Representatives from NASA, the National Nuclear Security Administration’s (NNSA’s) Los Alamos National Laboratory and Nevada National Security Site (NNSS) will discuss and take questions on the Kilopower project, which aims to demonstrate space fission power systems technology that has the potential to enable future crewed surface missions to the Moon, Mars and beyond. Testing began in November 2017 and is expected to continue through March.

The news conference participants will be:

  • Steve Jurczyk, associate administrator of NASA’s Space Technology Mission Directorate
  • Angela Chambers, manager of the Department of Energy’s Nuclear Criticality Safety Program
  • Mark Martinez, president of Mission Support and Test Services, LLC, which manages and operates the Nevada National Security Site for the NNSA
  • Janet Kavandi, director of NASA’s Glenn Research Center
  • Lee Mason, NASA’s principal technologist for power and energy storage
  • Pat McClure, Kilopower project lead at Los Alamos
  • Marc Gibson, Kilopower lead engineer at Glenn Research Center
  • Dave Poston, chief reactor designer at Los Alamos

Members of the public also can ask questions during the briefing on social media using #AskNASA.

Supporting images and video will be available online at:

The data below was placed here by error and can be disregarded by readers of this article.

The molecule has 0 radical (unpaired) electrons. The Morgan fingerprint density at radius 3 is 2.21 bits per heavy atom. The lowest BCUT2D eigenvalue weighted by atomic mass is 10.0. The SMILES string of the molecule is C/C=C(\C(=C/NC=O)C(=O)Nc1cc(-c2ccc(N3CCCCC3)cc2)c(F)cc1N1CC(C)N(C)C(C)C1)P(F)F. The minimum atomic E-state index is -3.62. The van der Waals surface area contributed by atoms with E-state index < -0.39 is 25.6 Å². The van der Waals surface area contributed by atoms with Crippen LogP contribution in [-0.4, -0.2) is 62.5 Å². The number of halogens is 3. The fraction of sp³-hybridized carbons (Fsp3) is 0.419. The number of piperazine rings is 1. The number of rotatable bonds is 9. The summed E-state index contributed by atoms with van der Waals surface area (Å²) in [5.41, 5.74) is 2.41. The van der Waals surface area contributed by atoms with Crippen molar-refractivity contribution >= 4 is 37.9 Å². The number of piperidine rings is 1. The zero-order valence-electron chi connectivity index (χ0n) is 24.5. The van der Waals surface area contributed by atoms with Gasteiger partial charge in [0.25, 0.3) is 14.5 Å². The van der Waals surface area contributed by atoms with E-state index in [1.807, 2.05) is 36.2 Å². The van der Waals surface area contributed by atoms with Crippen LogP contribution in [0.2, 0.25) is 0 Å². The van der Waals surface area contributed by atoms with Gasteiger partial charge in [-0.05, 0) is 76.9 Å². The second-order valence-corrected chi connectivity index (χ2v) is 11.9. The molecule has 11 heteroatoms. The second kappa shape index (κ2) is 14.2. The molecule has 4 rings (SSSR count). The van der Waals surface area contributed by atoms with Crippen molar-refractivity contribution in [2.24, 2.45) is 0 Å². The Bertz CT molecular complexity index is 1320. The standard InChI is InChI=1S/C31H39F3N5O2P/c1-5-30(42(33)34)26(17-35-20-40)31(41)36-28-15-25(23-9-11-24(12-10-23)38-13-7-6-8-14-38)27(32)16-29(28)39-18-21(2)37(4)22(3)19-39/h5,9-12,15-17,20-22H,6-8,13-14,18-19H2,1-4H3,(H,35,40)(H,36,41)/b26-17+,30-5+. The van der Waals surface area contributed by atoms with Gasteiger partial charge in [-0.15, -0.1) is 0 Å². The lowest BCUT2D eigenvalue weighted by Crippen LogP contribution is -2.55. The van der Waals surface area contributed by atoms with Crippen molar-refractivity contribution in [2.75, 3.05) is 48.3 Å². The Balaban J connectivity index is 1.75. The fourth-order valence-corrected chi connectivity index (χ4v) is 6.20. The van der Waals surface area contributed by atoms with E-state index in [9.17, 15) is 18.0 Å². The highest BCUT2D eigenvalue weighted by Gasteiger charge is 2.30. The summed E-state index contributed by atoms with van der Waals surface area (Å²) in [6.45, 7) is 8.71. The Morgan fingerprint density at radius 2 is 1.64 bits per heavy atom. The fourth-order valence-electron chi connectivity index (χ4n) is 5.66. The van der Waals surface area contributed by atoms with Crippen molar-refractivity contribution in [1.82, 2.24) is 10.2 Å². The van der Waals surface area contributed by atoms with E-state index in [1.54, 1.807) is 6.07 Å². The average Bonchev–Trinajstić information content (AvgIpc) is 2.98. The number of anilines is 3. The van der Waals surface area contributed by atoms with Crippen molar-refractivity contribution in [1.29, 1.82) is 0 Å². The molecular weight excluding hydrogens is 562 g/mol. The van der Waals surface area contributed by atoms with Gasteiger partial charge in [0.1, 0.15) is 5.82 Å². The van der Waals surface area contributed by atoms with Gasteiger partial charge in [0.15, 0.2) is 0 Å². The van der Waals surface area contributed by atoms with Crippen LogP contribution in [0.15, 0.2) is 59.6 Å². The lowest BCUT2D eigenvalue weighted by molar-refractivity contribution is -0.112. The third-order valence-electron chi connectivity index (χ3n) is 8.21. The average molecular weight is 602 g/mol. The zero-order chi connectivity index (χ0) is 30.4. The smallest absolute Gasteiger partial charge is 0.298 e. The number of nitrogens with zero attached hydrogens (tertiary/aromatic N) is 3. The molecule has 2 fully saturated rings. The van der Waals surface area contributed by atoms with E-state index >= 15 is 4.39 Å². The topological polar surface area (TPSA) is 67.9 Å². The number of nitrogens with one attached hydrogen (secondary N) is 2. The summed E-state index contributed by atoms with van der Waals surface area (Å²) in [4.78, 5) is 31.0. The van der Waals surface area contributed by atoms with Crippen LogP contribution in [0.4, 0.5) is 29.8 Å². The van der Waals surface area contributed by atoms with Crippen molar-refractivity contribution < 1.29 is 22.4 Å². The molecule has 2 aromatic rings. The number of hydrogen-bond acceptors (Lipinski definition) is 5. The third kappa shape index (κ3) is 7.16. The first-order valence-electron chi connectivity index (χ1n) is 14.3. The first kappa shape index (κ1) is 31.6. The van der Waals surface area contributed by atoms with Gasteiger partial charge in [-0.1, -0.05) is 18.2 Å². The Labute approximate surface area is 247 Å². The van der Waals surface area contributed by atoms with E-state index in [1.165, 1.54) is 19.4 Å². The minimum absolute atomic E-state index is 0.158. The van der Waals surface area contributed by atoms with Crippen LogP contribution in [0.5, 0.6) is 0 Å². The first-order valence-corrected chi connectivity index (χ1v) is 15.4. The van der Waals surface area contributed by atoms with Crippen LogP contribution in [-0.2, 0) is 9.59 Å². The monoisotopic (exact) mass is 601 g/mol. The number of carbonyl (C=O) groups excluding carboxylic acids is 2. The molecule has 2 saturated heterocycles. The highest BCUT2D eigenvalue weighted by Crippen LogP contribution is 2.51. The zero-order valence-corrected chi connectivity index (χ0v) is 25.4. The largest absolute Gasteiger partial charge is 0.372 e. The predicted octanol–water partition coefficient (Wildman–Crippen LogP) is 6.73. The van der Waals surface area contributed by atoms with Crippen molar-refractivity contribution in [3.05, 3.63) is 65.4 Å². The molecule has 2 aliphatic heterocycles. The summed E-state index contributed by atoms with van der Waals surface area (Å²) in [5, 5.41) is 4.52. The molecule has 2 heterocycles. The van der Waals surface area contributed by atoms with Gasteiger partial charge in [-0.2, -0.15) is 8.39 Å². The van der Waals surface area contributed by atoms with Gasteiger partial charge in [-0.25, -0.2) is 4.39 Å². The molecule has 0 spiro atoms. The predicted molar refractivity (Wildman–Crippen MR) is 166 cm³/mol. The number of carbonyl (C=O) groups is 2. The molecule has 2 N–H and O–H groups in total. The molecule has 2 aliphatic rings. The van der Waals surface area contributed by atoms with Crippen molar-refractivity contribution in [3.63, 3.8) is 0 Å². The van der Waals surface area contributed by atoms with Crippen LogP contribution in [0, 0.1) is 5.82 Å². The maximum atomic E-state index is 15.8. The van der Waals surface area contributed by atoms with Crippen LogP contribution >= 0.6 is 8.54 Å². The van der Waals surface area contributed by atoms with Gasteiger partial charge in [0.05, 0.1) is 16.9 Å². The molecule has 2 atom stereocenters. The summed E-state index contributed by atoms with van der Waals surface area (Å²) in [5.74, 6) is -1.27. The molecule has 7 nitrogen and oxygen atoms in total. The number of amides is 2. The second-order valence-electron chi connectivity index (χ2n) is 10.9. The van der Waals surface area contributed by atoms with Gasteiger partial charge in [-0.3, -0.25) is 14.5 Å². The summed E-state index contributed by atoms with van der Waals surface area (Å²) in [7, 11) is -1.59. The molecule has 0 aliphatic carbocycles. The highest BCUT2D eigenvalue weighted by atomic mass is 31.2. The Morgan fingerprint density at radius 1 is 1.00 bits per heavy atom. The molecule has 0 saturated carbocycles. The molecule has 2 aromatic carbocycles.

https://www.nasa.gov/directorates/spacetech/kilopower

The Kilopower project is part of NASA’s Game Changing Development program and is led by the agency’s Glenn Research Center, in partnership with NASA’s Marshall Space Flight Center in Huntsville, Alabama, Los Alamos, NNSS and the Y-12 National Security Complex.

NASA Awards Contracts for Deep Space Gateway Power Studies

Boeing Deep Space Gateway (Credit: Boeing)

CLEVELAND (NASA PR) — NASA has selected five U.S. companies to conduct four-month studies for a power and propulsion element that could be used as part of the deep space gateway concept.

The agency is studying the gateway concept with U.S. industry and space station partners for potential future collaborations. These latest studies will help provide data on commercial capabilities as NASA defines objectives and requirements as well as help reduce risk for a new powerful and efficient solar electric propulsion (SEP) technology in deep space.

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Thruster for Mars Mission Breaks Records

A side shot of the X3 firing at 50 kilowatts. (Credit: NASA)

ANN ARBOR, Mich. (University of Michigan PR) — An advanced space engine in the running to propel humans to Mars has broken the records for operating current, power and thrust for a device of its kind, known as a Hall thruster.